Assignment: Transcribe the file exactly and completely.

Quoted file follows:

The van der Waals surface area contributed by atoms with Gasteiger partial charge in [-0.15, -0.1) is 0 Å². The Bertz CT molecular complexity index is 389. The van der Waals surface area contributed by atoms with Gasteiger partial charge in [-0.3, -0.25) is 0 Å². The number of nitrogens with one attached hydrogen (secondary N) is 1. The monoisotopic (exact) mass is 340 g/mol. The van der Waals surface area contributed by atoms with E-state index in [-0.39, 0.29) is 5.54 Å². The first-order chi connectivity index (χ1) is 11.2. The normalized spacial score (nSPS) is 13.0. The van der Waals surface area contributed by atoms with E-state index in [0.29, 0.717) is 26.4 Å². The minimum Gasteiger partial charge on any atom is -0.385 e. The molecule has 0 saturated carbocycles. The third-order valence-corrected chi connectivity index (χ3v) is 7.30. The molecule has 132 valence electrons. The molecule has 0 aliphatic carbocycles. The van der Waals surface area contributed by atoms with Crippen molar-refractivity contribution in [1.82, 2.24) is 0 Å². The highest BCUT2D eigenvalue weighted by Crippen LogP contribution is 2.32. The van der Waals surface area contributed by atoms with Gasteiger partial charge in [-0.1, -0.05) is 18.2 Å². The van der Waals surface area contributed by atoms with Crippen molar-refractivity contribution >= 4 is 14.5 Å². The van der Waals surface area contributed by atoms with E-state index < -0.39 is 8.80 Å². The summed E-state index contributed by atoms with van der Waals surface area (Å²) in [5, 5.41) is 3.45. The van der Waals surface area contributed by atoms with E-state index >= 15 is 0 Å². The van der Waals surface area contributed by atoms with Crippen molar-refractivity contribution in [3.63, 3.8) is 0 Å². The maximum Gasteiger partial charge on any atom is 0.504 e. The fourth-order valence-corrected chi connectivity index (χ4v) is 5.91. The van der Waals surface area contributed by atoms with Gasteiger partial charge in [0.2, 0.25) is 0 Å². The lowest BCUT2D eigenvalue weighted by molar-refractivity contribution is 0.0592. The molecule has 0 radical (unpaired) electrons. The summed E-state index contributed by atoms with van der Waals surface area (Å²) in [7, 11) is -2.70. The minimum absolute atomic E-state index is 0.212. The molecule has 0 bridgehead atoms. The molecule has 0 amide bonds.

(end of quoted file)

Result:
The van der Waals surface area contributed by atoms with Gasteiger partial charge in [-0.15, -0.1) is 0 Å². The Bertz CT molecular complexity index is 389. The van der Waals surface area contributed by atoms with Gasteiger partial charge in [-0.3, -0.25) is 0 Å². The number of nitrogens with one attached hydrogen (secondary N) is 1. The monoisotopic (exact) mass is 340 g/mol. The van der Waals surface area contributed by atoms with E-state index in [-0.39, 0.29) is 5.54 Å². The first-order chi connectivity index (χ1) is 11.2. The normalized spacial score (nSPS) is 13.0. The van der Waals surface area contributed by atoms with E-state index in [0.29, 0.717) is 26.4 Å². The minimum Gasteiger partial charge on any atom is -0.385 e. The molecule has 0 saturated carbocycles. The third-order valence-corrected chi connectivity index (χ3v) is 7.30. The molecule has 132 valence electrons. The molecule has 0 aliphatic carbocycles. The van der Waals surface area contributed by atoms with Crippen molar-refractivity contribution in [1.82, 2.24) is 0 Å². The highest BCUT2D eigenvalue weighted by Crippen LogP contribution is 2.32. The van der Waals surface area contributed by atoms with Gasteiger partial charge in [-0.1, -0.05) is 18.2 Å². The van der Waals surface area contributed by atoms with Crippen molar-refractivity contribution >= 4 is 14.5 Å². The van der Waals surface area contributed by atoms with E-state index < -0.39 is 8.80 Å². The summed E-state index contributed by atoms with van der Waals surface area (Å²) in [5, 5.41) is 3.45. The van der Waals surface area contributed by atoms with E-state index >= 15 is 0 Å². The van der Waals surface area contributed by atoms with Crippen molar-refractivity contribution in [3.63, 3.8) is 0 Å². The maximum Gasteiger partial charge on any atom is 0.504 e. The fourth-order valence-corrected chi connectivity index (χ4v) is 5.91. The van der Waals surface area contributed by atoms with Gasteiger partial charge in [0.2, 0.25) is 0 Å². The lowest BCUT2D eigenvalue weighted by molar-refractivity contribution is 0.0592. The molecule has 0 radical (unpaired) electrons. The summed E-state index contributed by atoms with van der Waals surface area (Å²) in [7, 11) is -2.70. The minimum absolute atomic E-state index is 0.212. The molecule has 0 bridgehead atoms. The molecule has 0 amide bonds.